He can come back in the NFC Divisional game to (hopefully) wreak havoc on Russell Wilson, but he’ll rightfully be sitting at home watching his team play against the Cowboys without him. Suh would’ve made a huge difference against that beastly offensive line in the Big D, but that’s why a player shouldn’t put his selfishness and overall patheticness over the team.
After 4 days off, the boys are back, and tonight, they’re led by their captain once again.
Since Pastrnak has been called down, the question remains what to do with the lines tonight. I’m writing this during warmups, for the record. Here is what Dailyfaceoff has listed for the Bruins.
…but now we know that Krejci isn’t on the ice for warmups, so that means that Craig Cunningham will likely get a shot. Probably Kelly centering Lucic and Eriksson… if those are actually the lines, which I doubt. I’d have Kelly, Lucic, and Griffith together again with the 3rd line of Soderberg, Eriksson, and Fraser back on the left side where he’s better. Cunningham with Paille and Campbell. Yeah, that works.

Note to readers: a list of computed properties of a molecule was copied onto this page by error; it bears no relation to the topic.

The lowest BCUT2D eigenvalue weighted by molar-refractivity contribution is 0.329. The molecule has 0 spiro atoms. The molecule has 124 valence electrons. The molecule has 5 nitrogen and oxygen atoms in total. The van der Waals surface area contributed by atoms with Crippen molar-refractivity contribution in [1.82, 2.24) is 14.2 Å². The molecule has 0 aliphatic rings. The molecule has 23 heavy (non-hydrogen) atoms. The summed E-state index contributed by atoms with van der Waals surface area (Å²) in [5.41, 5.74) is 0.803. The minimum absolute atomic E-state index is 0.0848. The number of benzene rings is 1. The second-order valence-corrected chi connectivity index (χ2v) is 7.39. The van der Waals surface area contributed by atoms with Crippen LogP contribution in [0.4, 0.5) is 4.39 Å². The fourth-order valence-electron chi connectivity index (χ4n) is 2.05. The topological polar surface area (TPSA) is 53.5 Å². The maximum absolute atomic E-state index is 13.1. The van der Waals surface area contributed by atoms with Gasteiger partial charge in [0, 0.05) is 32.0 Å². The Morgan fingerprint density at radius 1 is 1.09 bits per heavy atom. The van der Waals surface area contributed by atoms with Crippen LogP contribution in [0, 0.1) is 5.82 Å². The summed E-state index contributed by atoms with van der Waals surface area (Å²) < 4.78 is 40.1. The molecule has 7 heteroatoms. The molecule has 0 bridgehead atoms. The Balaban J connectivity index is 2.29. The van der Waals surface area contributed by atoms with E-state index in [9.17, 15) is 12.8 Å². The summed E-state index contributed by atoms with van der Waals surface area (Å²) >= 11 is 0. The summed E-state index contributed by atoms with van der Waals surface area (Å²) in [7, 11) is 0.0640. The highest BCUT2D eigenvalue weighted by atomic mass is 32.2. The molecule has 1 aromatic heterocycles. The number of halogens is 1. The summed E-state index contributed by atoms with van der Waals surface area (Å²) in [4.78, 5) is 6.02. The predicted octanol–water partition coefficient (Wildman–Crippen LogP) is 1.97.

I’m less concerned about the defensive pairings, because they’re probably gonna change a ton even during the actual games for the next few contests. Chara is just coming back, so they’ve gotta work him in easily. I’d probably go with Chara-Hamilton, with Hamilton being leaned on a little more heavily than he usually is in that duo. Then it’ll probably be Seidenberg-Miller and Krug-Trotman. Fine, whatever.
Really, tonight is about 2 things. 1) Getting 2 points. 2) Seeing how Chara does against really, really good competition. It’s not about settling old scores, because you can’t change the past anyway. And tonight’s lines don’t matter that much, because they won’t be the same lines come April, especially with Krejci out (still). Actually, tonight is about a 3rd thing, though. Let’s not get any more injuries tonight, ok? Cool.
Well, it’s not Jon Lester, but the Red Sox do have some pitching for the first time since July 31.